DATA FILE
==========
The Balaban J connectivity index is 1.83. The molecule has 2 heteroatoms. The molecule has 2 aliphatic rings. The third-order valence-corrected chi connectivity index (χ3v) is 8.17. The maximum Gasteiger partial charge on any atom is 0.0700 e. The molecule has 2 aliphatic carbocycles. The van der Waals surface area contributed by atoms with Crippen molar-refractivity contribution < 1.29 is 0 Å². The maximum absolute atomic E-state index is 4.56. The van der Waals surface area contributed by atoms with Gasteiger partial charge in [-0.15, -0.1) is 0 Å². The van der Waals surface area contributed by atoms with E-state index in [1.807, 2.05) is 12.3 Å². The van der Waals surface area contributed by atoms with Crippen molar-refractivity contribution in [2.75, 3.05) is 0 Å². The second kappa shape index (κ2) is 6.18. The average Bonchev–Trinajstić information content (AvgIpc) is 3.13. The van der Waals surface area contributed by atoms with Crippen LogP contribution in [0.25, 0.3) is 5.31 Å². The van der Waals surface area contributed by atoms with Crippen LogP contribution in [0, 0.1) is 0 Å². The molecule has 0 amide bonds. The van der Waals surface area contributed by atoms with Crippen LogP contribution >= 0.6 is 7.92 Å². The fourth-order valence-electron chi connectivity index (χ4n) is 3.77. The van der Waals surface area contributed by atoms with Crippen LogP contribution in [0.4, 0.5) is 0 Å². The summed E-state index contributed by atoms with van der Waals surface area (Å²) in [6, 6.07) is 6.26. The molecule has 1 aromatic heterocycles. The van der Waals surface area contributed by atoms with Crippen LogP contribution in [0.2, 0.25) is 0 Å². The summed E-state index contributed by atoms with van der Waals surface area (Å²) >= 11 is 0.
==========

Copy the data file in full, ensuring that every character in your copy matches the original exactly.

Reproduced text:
The Balaban J connectivity index is 1.83. The molecule has 2 heteroatoms. The molecule has 2 aliphatic rings. The third-order valence-corrected chi connectivity index (χ3v) is 8.17. The maximum Gasteiger partial charge on any atom is 0.0700 e. The molecule has 2 aliphatic carbocycles. The van der Waals surface area contributed by atoms with Crippen molar-refractivity contribution < 1.29 is 0 Å². The maximum absolute atomic E-state index is 4.56. The van der Waals surface area contributed by atoms with Gasteiger partial charge in [-0.15, -0.1) is 0 Å². The van der Waals surface area contributed by atoms with E-state index in [1.807, 2.05) is 12.3 Å². The van der Waals surface area contributed by atoms with Crippen molar-refractivity contribution in [2.75, 3.05) is 0 Å². The second kappa shape index (κ2) is 6.18. The average Bonchev–Trinajstić information content (AvgIpc) is 3.13. The van der Waals surface area contributed by atoms with Crippen LogP contribution in [0.25, 0.3) is 5.31 Å². The van der Waals surface area contributed by atoms with Crippen LogP contribution in [0, 0.1) is 0 Å². The molecule has 0 amide bonds. The van der Waals surface area contributed by atoms with Crippen LogP contribution >= 0.6 is 7.92 Å². The fourth-order valence-electron chi connectivity index (χ4n) is 3.77. The van der Waals surface area contributed by atoms with Crippen LogP contribution in [0.4, 0.5) is 0 Å². The summed E-state index contributed by atoms with van der Waals surface area (Å²) in [6, 6.07) is 6.26. The molecule has 1 aromatic heterocycles. The van der Waals surface area contributed by atoms with Crippen LogP contribution in [0.2, 0.25) is 0 Å². The summed E-state index contributed by atoms with van der Waals surface area (Å²) >= 11 is 0.